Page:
Difference Between Cyanobacteria and Algae

Cyanobacteria vs Algae

Algae, plants, and cyanobacteria are categorized as photoautotrophs because they produce their own food by photosynthesis.


They are also called blue-green bacteria. They are good examples of photoautotrophic bacteria. Photoautotrophs carry out photosynthesis. They use carbon dioxide as the source of carbon. Photosynthesis was first evolved in bacteria. It is highly probable that it first evolved in cyanobacteria. Blue green bacteria can be found in the surface layers of sea water as well as in the surface layers of fresh water. They can be also found as gelatinous growths on shaded soil, rocks, mud, wood and even on some living organisms. Most of the cyanobacteria are unicellular forms. But some get together to form filaments which are enclosed by mucous. Two good examples for this situation are Anabaena and Spirulina. Cyanobacteria are different from most other bacteria. More or less they resemble plants and algae as they can produce oxygen from water during photosynthesis. Photosynthetic pigments can be found on photosynthetic membranes. Photosynthetic membranes run throughout the cytoplasm. One of the photosynthetic pigments found in cyanobacteria is chlorophyll a. In addition, they contain phycocyanin, which is a blue-green pigment. Cells of blue-green bacteria are more often larger than those of other bacteria. Some cyanobacteria can fix nitrogen where nitrogen gas in air is converted to ammonia, which is in turn used in amino acid synthesis. This is done by a set of special cells known as heterocysts during nitrogen deficiency.


Algae are among the simplest plants found in the aquatic environment, and resemble higher plants by the presence of chlorophyll and being autotrophic. The very primitive algae were unicellular, but with evolution, they developed into multicellular forms, which had vertical and horizontal systems. Even now algae is found in association with damp soil and aquatic environments, both fresh water and marine. There are different groups of algae. In past classification systems, algae included 6 groups. Those are chlorophytes including green algae, euglenophytes, pyrrophyts, chrysophytes, phaeophytes including brown algae and rhodophytes including red algae. Algae as a group of plants show a wide variation in morphology. They are not only microscopic but also macroscopic. Their plant body could be unicellular, uninucleate, or unicellular multi nucleate or multi cellular multi nucleate forms. Almost all of the multicellular forms show an undifferentiated body, which is referred to a thallus. The shape of the plant body could be filamentous, thalloid, globe like, flattened or heterotrichous forms. Some are motile, and some are not motile. Some are attached to a substrate with the help of a holdfast. Algae show different colors because they contain different combinations of pigments. Unicellular forms show greater variation in their size and shape of chloroplast. Colony forms of algae are common in fresh water bodies. These are aggregations of cells having fixed number of cells. Reproduction in algae is complex because they show vegetative reproduction as well as sexual reproduction.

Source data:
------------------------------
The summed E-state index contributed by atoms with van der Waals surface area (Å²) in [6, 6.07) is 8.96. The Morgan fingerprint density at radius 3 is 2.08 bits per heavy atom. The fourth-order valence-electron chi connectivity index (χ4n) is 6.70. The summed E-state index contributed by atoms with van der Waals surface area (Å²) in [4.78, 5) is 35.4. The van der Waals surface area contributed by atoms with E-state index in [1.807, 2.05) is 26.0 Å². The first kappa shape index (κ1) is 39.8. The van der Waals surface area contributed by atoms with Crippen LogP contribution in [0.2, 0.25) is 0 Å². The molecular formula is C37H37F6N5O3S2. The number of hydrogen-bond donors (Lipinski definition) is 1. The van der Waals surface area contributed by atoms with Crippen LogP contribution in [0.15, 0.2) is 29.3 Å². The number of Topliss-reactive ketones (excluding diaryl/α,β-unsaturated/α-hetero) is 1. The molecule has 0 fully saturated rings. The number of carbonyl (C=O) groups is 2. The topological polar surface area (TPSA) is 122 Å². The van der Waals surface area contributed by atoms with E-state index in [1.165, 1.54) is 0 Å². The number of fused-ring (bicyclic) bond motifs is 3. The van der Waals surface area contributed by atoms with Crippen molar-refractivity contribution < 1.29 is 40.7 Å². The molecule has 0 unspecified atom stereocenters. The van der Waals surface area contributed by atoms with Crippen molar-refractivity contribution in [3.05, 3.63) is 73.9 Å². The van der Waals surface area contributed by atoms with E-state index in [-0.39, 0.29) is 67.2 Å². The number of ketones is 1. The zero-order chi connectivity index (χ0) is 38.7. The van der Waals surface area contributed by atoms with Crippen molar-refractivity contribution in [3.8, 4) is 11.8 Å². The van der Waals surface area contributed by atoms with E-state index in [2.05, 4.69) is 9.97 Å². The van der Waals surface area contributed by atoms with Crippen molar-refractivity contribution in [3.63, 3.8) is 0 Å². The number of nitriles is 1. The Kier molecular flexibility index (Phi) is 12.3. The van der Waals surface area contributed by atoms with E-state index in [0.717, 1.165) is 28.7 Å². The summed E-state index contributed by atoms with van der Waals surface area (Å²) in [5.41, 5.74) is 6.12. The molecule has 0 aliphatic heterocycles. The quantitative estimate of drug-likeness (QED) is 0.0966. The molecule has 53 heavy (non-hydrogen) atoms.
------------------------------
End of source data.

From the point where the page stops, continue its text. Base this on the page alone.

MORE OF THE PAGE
What is the difference between Cyanobacteria and Algae?

• Cyanobacteria are prokaryotes and algae are eukaryotes. They differ from each other fundamentally.


  • JoeCushing

    “What is the difference between Cyanobacteria and Algae?

    • Cyanobacteria are prokaryotes and algae are eukaryotes. They differ from each other fundamentally.”

    That statement, though it gives terminology provides no information about how the two are different.